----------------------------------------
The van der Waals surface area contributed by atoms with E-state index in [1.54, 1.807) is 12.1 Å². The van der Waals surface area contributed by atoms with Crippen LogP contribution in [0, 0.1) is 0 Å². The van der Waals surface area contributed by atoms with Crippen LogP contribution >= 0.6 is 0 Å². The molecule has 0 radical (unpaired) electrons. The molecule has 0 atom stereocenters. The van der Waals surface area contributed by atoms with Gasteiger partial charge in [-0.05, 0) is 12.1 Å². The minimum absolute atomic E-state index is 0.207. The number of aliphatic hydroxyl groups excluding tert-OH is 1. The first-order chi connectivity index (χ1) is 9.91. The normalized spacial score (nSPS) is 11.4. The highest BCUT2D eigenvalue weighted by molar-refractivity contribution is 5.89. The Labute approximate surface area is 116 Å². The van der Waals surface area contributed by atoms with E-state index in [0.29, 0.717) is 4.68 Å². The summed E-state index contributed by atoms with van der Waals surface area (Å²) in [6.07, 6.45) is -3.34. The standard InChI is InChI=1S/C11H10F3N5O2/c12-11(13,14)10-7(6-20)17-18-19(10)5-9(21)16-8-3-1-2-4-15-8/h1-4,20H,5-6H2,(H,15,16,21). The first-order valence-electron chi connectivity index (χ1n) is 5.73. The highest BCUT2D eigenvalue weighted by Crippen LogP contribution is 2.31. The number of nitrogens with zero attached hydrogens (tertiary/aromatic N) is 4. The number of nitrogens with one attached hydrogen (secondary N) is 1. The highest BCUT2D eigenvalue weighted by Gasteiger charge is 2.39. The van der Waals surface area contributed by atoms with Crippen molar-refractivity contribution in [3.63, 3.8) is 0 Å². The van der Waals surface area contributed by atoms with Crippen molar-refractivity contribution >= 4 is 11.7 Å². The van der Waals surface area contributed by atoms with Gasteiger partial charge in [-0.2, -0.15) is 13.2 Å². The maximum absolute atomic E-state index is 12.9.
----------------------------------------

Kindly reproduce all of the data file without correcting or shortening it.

The van der Waals surface area contributed by atoms with E-state index in [1.54, 1.807) is 12.1 Å². The van der Waals surface area contributed by atoms with Crippen LogP contribution in [0, 0.1) is 0 Å². The van der Waals surface area contributed by atoms with Crippen LogP contribution >= 0.6 is 0 Å². The molecule has 0 radical (unpaired) electrons. The molecule has 0 atom stereocenters. The van der Waals surface area contributed by atoms with Gasteiger partial charge in [-0.05, 0) is 12.1 Å². The minimum absolute atomic E-state index is 0.207. The number of aliphatic hydroxyl groups excluding tert-OH is 1. The first-order chi connectivity index (χ1) is 9.91. The normalized spacial score (nSPS) is 11.4. The highest BCUT2D eigenvalue weighted by molar-refractivity contribution is 5.89. The Labute approximate surface area is 116 Å². The van der Waals surface area contributed by atoms with E-state index in [0.29, 0.717) is 4.68 Å². The summed E-state index contributed by atoms with van der Waals surface area (Å²) in [6.07, 6.45) is -3.34. The standard InChI is InChI=1S/C11H10F3N5O2/c12-11(13,14)10-7(6-20)17-18-19(10)5-9(21)16-8-3-1-2-4-15-8/h1-4,20H,5-6H2,(H,15,16,21). The first-order valence-electron chi connectivity index (χ1n) is 5.73. The highest BCUT2D eigenvalue weighted by Crippen LogP contribution is 2.31. The number of nitrogens with zero attached hydrogens (tertiary/aromatic N) is 4. The number of nitrogens with one attached hydrogen (secondary N) is 1. The highest BCUT2D eigenvalue weighted by Gasteiger charge is 2.39. The van der Waals surface area contributed by atoms with Crippen molar-refractivity contribution in [3.63, 3.8) is 0 Å². The van der Waals surface area contributed by atoms with Crippen molar-refractivity contribution >= 4 is 11.7 Å². The van der Waals surface area contributed by atoms with Gasteiger partial charge in [-0.2, -0.15) is 13.2 Å². The maximum absolute atomic E-state index is 12.9.